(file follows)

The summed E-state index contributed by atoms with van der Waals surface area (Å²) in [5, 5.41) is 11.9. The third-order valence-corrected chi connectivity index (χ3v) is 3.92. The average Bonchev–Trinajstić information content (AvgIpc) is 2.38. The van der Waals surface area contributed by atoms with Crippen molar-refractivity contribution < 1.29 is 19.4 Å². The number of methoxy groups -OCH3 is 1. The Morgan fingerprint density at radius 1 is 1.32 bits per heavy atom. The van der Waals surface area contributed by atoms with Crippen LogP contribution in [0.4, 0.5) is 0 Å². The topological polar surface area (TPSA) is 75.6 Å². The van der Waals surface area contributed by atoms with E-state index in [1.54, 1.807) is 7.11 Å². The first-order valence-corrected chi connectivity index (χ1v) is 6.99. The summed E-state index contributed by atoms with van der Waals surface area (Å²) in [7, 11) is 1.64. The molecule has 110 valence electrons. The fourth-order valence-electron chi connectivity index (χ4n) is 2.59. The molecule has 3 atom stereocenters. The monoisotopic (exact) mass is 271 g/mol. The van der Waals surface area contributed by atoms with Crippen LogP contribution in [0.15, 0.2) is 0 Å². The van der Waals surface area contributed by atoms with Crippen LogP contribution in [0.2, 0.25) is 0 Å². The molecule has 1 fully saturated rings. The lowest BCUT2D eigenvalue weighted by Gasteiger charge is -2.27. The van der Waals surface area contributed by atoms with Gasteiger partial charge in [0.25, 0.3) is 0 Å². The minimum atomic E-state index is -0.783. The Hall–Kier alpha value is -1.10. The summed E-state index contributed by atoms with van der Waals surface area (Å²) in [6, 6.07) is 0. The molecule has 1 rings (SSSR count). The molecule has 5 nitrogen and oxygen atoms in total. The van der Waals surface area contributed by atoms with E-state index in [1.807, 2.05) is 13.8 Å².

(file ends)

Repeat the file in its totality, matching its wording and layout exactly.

The summed E-state index contributed by atoms with van der Waals surface area (Å²) in [5, 5.41) is 11.9. The third-order valence-corrected chi connectivity index (χ3v) is 3.92. The average Bonchev–Trinajstić information content (AvgIpc) is 2.38. The van der Waals surface area contributed by atoms with Crippen molar-refractivity contribution < 1.29 is 19.4 Å². The number of methoxy groups -OCH3 is 1. The Morgan fingerprint density at radius 1 is 1.32 bits per heavy atom. The van der Waals surface area contributed by atoms with Crippen LogP contribution in [0.4, 0.5) is 0 Å². The topological polar surface area (TPSA) is 75.6 Å². The van der Waals surface area contributed by atoms with E-state index in [1.54, 1.807) is 7.11 Å². The first-order valence-corrected chi connectivity index (χ1v) is 6.99. The summed E-state index contributed by atoms with van der Waals surface area (Å²) in [7, 11) is 1.64. The molecule has 110 valence electrons. The fourth-order valence-electron chi connectivity index (χ4n) is 2.59. The molecule has 3 atom stereocenters. The monoisotopic (exact) mass is 271 g/mol. The van der Waals surface area contributed by atoms with Crippen LogP contribution in [0.15, 0.2) is 0 Å². The van der Waals surface area contributed by atoms with Crippen LogP contribution in [0.2, 0.25) is 0 Å². The molecule has 1 fully saturated rings. The lowest BCUT2D eigenvalue weighted by Gasteiger charge is -2.27. The van der Waals surface area contributed by atoms with Gasteiger partial charge in [0.25, 0.3) is 0 Å². The minimum atomic E-state index is -0.783. The Hall–Kier alpha value is -1.10. The summed E-state index contributed by atoms with van der Waals surface area (Å²) in [6, 6.07) is 0. The molecule has 1 rings (SSSR count). The molecule has 5 nitrogen and oxygen atoms in total. The van der Waals surface area contributed by atoms with E-state index in [1.807, 2.05) is 13.8 Å².